These large items are likely to be expensive, so this type of budget enables us to think about any new items or replacements that may be required and how long they might last, and to spread the cost over more than one year.
Cash budgets: the likely cash flow (actual cash needed to cover outgoings) for the period ahead, enabling us to plan activities around that profile.
Profit and loss budgets: show how much profit we will make given a certain level of revenue and expenditure. They can be created at organisation, team or product level, and combine income and cost budgets to give us a sense our predicted sales will more than cover our predicted expenditure.
Stock budgets: help us plan how much stock we should have on the premises at any one time according to our predicted customer demand and speed of production.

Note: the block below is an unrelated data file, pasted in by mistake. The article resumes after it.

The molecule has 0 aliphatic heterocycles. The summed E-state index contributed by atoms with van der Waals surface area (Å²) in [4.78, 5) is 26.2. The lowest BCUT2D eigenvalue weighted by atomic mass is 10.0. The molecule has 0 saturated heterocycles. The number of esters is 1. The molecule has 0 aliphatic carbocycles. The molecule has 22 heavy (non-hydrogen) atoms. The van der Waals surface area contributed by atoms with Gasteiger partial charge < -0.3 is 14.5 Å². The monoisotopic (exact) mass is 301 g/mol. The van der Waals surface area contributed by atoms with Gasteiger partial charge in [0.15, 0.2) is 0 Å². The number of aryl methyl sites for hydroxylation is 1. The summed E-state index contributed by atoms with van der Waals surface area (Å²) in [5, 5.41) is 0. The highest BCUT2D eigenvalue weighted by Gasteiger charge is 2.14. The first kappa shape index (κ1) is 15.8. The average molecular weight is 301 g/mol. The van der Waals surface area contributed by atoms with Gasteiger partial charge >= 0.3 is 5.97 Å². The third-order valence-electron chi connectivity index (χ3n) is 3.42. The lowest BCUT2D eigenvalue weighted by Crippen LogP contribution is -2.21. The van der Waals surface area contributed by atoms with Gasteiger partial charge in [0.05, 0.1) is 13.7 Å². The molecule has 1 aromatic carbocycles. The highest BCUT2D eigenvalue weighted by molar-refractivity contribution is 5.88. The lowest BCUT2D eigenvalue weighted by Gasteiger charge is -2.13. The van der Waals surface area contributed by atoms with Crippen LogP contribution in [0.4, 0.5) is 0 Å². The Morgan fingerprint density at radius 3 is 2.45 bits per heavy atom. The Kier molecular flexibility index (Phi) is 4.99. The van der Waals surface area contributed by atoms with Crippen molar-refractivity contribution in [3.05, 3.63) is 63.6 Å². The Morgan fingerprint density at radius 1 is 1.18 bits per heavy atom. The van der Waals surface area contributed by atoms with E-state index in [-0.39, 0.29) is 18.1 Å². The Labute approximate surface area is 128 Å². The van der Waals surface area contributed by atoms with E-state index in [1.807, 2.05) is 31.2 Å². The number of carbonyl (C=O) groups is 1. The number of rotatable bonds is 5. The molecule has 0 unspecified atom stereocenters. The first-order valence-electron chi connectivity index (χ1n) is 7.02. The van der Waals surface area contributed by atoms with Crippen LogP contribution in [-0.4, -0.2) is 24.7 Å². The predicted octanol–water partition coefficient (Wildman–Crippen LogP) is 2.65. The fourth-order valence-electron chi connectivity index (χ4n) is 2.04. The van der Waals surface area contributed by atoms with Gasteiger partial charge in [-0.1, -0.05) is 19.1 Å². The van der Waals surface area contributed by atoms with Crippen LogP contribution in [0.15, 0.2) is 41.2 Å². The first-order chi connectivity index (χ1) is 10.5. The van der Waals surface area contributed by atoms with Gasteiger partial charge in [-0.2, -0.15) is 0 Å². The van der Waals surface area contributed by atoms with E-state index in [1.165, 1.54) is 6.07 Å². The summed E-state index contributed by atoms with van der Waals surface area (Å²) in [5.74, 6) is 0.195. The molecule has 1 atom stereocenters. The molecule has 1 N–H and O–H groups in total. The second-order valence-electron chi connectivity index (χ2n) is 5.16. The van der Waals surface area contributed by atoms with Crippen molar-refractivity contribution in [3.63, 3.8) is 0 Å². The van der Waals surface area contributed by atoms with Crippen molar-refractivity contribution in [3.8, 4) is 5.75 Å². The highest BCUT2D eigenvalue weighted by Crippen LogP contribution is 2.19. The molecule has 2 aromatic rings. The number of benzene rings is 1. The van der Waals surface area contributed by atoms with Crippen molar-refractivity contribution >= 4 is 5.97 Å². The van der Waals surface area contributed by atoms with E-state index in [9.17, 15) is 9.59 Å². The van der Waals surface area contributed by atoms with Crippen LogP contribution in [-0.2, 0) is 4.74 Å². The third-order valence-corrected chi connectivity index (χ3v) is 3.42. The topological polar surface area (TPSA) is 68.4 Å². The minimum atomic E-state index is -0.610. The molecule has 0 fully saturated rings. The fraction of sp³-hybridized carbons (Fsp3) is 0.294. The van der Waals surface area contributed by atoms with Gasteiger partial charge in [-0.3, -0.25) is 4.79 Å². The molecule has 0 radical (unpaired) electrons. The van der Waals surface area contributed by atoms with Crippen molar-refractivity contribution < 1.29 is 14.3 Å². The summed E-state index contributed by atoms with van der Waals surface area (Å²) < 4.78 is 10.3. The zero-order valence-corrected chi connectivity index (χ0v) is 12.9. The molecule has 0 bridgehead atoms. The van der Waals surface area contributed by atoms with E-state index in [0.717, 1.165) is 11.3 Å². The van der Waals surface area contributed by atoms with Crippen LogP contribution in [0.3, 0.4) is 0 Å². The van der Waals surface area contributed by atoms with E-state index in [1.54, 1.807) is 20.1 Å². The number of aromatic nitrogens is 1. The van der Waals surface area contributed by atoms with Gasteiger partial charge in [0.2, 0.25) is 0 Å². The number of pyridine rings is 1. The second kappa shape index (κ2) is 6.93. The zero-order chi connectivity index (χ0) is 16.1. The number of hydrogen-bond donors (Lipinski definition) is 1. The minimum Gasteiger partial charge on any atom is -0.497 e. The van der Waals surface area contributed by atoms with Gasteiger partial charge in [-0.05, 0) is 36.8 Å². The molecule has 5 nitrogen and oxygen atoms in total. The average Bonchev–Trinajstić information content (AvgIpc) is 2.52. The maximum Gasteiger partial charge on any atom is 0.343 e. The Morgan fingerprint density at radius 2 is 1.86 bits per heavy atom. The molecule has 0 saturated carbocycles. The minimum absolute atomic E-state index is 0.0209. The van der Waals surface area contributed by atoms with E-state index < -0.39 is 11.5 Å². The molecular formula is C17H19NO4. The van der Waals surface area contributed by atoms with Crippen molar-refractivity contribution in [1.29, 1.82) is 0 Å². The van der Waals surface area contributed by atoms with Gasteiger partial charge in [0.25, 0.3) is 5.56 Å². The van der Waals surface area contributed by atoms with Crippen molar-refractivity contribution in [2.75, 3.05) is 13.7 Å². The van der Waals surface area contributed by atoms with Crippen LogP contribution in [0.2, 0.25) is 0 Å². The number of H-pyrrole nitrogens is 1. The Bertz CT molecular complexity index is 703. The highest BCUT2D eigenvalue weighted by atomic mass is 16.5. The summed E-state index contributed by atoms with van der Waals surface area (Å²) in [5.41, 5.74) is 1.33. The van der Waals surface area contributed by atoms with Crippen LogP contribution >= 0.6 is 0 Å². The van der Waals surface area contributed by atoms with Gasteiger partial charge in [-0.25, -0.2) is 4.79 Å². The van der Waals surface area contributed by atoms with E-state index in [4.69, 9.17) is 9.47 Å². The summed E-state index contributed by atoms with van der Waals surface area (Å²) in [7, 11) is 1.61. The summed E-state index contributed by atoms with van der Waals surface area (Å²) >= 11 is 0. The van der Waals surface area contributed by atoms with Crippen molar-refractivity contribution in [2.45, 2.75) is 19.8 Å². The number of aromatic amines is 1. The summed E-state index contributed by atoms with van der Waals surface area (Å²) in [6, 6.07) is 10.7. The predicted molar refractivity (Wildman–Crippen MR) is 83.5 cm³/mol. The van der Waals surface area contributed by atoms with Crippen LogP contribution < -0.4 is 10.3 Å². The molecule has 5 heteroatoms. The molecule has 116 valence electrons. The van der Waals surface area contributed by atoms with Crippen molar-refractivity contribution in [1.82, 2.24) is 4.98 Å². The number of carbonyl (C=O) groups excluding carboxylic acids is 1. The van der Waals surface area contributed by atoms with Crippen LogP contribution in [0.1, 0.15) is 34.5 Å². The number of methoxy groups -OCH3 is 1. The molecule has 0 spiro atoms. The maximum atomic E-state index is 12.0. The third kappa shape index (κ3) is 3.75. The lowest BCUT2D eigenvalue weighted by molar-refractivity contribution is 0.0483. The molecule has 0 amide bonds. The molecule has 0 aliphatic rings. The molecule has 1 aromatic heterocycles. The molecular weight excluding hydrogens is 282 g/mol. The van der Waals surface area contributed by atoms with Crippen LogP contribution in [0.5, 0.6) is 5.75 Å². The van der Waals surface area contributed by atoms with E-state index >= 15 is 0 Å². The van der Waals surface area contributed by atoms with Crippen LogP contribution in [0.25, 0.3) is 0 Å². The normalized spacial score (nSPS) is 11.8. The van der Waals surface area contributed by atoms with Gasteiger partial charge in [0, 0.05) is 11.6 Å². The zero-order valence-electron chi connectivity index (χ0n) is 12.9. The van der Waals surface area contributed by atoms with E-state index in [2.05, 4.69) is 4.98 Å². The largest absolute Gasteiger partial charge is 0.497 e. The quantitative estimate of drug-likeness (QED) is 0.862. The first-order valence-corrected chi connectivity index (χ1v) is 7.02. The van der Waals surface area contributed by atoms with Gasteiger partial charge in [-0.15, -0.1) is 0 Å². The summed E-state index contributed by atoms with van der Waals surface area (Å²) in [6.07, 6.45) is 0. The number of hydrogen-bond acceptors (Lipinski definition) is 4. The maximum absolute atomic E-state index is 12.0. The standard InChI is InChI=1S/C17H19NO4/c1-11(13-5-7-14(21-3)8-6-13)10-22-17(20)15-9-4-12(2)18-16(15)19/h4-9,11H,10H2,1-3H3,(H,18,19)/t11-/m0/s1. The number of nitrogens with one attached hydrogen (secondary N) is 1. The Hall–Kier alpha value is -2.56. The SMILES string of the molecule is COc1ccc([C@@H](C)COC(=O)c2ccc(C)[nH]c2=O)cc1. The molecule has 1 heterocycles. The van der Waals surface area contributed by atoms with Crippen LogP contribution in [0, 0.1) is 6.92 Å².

‘Stock’ comprises raw materials, work-in-progress and finished goods; things that will eventually go into the product we are selling to our customers.
Credit control budgets: allow the cash that is coming in from customers to be tracked against the credit period they have been given
The budget type will always impact on the extent of our involvement. Sometimes a finance team will lead on cash flow forecasting, for example, although they’ll need our input on the budget details to construct it.
The amount of information we need, who we must speak to in order to gather it, and how long the whole process is likely to take will also vary. We therefore need to be mindful of other people’s work commitments and realistic about when they are likely to report back to us.
The frequency of finance department reviews and reports – such as monthly management accounts and annual financial statements – is also a factor. We need to be aware of related deadlines and procedures in order to manage our time effectively.